The Old Military Road


The Old Military Road


It is the 28th of April 1851. The rains have made the roads almost impassable for wheeled traffic, hence those gathered in the Gillispie farm home have come on horseback.. Angel “Angie” Gillispie is sick unto death and is about to make his last will and testament. His daughters, Mary J. and Margaret are here. Mary J., the 18 year old wife of Dr. C. C. Fuqua, arrived on a pillion behind the doctor. Margaret, 16 years old, bride of a few months, wife of the young merchant, William Lasley, who is keeping store in Old Clinton, has ridden side saddle. Marcus D. (“M. D.”) Blakey senior partner of the firm of Blakey & Lasley, has ridden out with Margaret at her husband’s request, along with Joseph T. Norton and David Heniger, to witness the will.

Angie will leave to William Lasley a house “in Clinton or Jonesburg”. He will leave legacies to “ C. C. Fuqua” to his son Evermont, aged 23 and mentally afflicted, also to his son “James” who has just attained his majority. The bulk of the estate will go to the wife Lucinda (Spencer) Gillispie, who will attend to the interests of the minor children.

They do not forsee that Margaret and William are founding a family which, in Shelbina, a town not yet in existence, will still be merchants well over 100 years. Nor do they dream that “son James”, now a young bachelor, will produce a daughter who will marry the yet as unborn son of the witness, M. D. Blakey, and his wife Patsy Julia Buckner Blakey.

But sine this is about “the Road”, I am getting ahead of my story. The “ Old Military Road” begins at Palmyra. Someone may say, “But, I though all roads in Northeast Missouri lead to Hannibal. That’s true, but the road from Palmyra to Hannibal was cut through before the Old Military Road was authorized.

At the top of the hill, where Palmyra Avenue ends and “the road” begins stands Morgan’s Tavern. John Morgan is a descendant of General Morgan of Revolutionary fame, in whose regiment of sharp shooters, John Austin, father of  John Frazier Austin of Ralls County and grandfather of John Sanford Austin of Monroe County, marched and fought. And it was a long march from Virginia to New York, where they persuaded the British General Burgoyne to surrender and back south to North Carolina, then to Virginia again. And George Blakey after crossing the Delaware River with General Washington and helping in the taking of Trenton and Princeton, also joined the regiment. For defeating a superior force of the English in the battle of Cowpens, in N. C., in 1781, Congress voted General Morgan a gold medal. The general would have been the first to say but for the bravery and discipline of his men, it could never have been done. John Austin died, only a few years ago, in 1845, in Oldham Co., Ky., aged 109 years and George Blakey, aged 93, died three years earlier in Logan Co., Kentucky.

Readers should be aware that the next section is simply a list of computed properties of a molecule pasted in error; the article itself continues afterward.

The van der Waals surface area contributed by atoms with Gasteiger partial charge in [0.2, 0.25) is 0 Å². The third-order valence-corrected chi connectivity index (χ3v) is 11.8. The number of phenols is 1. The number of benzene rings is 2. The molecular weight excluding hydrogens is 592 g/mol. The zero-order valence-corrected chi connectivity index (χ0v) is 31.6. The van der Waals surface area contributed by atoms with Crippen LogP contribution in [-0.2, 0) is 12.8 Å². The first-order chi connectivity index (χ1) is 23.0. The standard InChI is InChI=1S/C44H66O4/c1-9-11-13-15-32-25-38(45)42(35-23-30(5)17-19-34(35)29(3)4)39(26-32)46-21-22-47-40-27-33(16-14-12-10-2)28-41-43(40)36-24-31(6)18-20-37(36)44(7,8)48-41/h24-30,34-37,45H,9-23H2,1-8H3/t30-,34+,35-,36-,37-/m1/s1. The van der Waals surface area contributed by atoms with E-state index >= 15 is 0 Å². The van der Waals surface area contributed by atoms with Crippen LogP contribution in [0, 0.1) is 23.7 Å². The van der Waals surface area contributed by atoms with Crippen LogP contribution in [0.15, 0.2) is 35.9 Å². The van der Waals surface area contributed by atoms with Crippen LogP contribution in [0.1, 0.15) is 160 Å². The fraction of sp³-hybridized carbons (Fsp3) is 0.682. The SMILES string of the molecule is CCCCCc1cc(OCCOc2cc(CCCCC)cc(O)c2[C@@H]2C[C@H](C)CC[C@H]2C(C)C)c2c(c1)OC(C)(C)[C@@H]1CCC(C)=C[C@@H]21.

At Morgan’s Tavern, three roads meet, the road to Hannibal the earliest; the road to Shelbyville and on through the county seats to the west; and the old military road, cut through about 1835. Starting at Palmyra, it traverses Monroe, Randolph and Howard Counties; crosses the Missouri River at Boonville; runs thru Cooper, Pettis and Benton Counties; crossing the Osage at Warsaw, thence south through Springfield, Mo., Fayetteville and Ft. Smith, Ark., to Texas.

Several Blakeys and Blakey descendants settled at the northern end of the road. Wm Blakey and his son Granville were at Palmyra with their families. Churchill Blakey, possibly William’s brother was an 1824 land owner in Lewis County. The Robert Stockton Garnett family was in Lewis Co. He was the grandson of Catherine (Blakey) Stockton of Barren Co., Ky. William was the uncle of Marcus D.

Two stage coaches, drawn by four horses each, ply between Hannibal and Paris, one going each way every day. When the daily coach reaches the top of the hill, a large horn in Morgan’s Tavern announces the approach and a general turning out of the population of the Avenue follows.

The farmers up in Monroe County use the road to drive their stock to market. In those days, hogs, cattle and even turkeys are walked to market. Along the road to the river, inns are available for overnight stops. One of these is at Dr. Bush’s farm and Dr. Bush states that he has seen as many as 1,000 turkeys resting on the rail fence around the house and barn. Arriving at the river with hogs, some may be sold to the pork packing plant in Hannibal, salted down and sent south. Others may be loaded on the bottom deck of a boat, giving the farmer a trip to St. Louis to sell the stock. This is a real event. On the way down, farmers who have stock on ship, build a poll lot near the river, hail the boat when it comes and load. On the way back, when he leaves the river, the farmer will walk and stop for the night at the inn. Until the Hannibal & St. Joe RR is built in 1856, all freight and passengers to and from the north, east and south will come and go by steamboat. Traffic to the east and west is and will be by wagon and on foot.